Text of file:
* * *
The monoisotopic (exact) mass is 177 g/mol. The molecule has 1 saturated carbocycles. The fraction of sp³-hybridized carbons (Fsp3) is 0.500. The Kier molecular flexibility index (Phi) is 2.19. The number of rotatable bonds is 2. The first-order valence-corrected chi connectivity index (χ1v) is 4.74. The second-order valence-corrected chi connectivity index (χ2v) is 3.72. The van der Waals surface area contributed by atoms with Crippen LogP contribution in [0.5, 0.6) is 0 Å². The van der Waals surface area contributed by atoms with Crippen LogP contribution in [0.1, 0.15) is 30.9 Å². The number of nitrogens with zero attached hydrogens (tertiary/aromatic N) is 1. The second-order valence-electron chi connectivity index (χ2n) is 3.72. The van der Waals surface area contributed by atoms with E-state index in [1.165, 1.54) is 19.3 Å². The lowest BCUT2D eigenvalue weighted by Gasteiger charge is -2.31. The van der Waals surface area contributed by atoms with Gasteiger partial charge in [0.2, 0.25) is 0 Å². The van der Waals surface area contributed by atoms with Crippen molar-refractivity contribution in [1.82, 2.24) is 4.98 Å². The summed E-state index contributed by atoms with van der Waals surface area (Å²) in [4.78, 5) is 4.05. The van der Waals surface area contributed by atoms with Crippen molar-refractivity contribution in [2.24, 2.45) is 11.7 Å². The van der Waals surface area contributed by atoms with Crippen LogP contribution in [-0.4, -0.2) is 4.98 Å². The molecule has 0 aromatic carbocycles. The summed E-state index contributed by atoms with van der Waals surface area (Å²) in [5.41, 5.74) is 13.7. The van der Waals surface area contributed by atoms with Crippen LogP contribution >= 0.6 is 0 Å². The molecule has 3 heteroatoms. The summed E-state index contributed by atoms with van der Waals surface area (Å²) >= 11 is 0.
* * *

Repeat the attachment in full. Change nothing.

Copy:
The monoisotopic (exact) mass is 177 g/mol. The molecule has 1 saturated carbocycles. The fraction of sp³-hybridized carbons (Fsp3) is 0.500. The Kier molecular flexibility index (Phi) is 2.19. The number of rotatable bonds is 2. The first-order valence-corrected chi connectivity index (χ1v) is 4.74. The second-order valence-corrected chi connectivity index (χ2v) is 3.72. The van der Waals surface area contributed by atoms with Crippen LogP contribution in [0.5, 0.6) is 0 Å². The van der Waals surface area contributed by atoms with Crippen LogP contribution in [0.1, 0.15) is 30.9 Å². The number of nitrogens with zero attached hydrogens (tertiary/aromatic N) is 1. The second-order valence-electron chi connectivity index (χ2n) is 3.72. The van der Waals surface area contributed by atoms with E-state index in [1.165, 1.54) is 19.3 Å². The lowest BCUT2D eigenvalue weighted by Gasteiger charge is -2.31. The van der Waals surface area contributed by atoms with Gasteiger partial charge in [0.2, 0.25) is 0 Å². The van der Waals surface area contributed by atoms with Crippen molar-refractivity contribution in [1.82, 2.24) is 4.98 Å². The summed E-state index contributed by atoms with van der Waals surface area (Å²) in [4.78, 5) is 4.05. The van der Waals surface area contributed by atoms with Crippen molar-refractivity contribution in [2.24, 2.45) is 11.7 Å². The van der Waals surface area contributed by atoms with Crippen LogP contribution in [-0.4, -0.2) is 4.98 Å². The molecule has 0 aromatic carbocycles. The summed E-state index contributed by atoms with van der Waals surface area (Å²) in [5.41, 5.74) is 13.7. The van der Waals surface area contributed by atoms with Crippen LogP contribution >= 0.6 is 0 Å². The molecule has 3 heteroatoms. The summed E-state index contributed by atoms with van der Waals surface area (Å²) >= 11 is 0.